A little over a decade ago, a group of engineers led by Apple guru Steve Jobs created a brand new computer. Unlike traditional computers, this one did not have a keyboard and a mouse and didn't rely on network cables to connect it to the network. Instead, it had a large touchscreen (for its time, of course), a wireless connection built into it, and also included a means of initiating and receiving voice calls and text messages. Thus, the smartphone as we know it today was born - and it changed the world.
The sensors it had at the time were few - an accelerometer, a proximity sensor, and an ambient light sensor, with no GPS - but much more were later added. Thus, the smartphone turned into a pocket-sized computer that was not only good for reading the news and playing games and online pokies on it but a device that could collect a lot of information about the world around it, including the elevation and the speed of the bearer. And this turned it into a device that could aid people in keeping fit.
As the years passed, and smartphones grew larger (due mostly to the growth of their screen) they have become uncomfortable for their bearers to carry around in many cases that involved physical activity. So, the engineers took some of its sensors, added some new ones, and turned them into wearable devices that are seamless, lightweight, and do a much better job at tracking the current state of our bodies than smartphones. Thus, the fitness trackers were born. And, given their light weight and limited means of interaction, they became part of a tandem where they served as the tracking and data collection devices and relied on smartphones to process the information and give out advice.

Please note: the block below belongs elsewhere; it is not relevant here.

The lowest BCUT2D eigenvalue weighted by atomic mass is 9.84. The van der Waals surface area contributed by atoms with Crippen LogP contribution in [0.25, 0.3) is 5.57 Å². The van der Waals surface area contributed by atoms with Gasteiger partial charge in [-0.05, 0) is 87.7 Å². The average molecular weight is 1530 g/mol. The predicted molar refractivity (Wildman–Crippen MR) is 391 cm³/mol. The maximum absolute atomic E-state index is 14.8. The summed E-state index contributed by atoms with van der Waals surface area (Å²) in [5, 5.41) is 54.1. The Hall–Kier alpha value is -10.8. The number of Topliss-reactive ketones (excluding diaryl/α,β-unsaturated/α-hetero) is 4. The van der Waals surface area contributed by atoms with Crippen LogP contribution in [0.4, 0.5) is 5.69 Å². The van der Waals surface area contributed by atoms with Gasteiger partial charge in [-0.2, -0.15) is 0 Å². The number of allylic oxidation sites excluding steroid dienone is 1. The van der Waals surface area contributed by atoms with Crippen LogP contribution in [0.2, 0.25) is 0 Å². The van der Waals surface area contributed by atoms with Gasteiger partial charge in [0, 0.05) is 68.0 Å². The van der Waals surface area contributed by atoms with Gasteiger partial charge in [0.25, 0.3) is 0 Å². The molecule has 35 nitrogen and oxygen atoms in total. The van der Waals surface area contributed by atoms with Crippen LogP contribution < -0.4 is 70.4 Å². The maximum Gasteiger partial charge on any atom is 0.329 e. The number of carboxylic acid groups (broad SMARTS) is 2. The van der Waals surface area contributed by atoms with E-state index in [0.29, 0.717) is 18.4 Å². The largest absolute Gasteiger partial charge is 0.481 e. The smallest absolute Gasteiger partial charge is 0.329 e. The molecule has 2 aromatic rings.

The processing power of smartphones has grown continuously in the last decade, turning them into devices with the power of traditional computers that anyone can carry around in their pockets. For many, they are the primary computer: people use them, and them alone, to keep up with the news, make and receive payments, gather information about products, and as an aid to keep fit - with the help of fitness bands, and various other smart and connected devices, from shoes to underwear. People use them not only to keep track of their progress but to get tips and information on what to do next, to access everything from workout videos to calorie calculators, to track their sleep patterns, to help them relax, and to help them perform at their best whenever they need to.
In short, smartphones today have become a veritable hub for anything health and fitness related, from recipes to working out.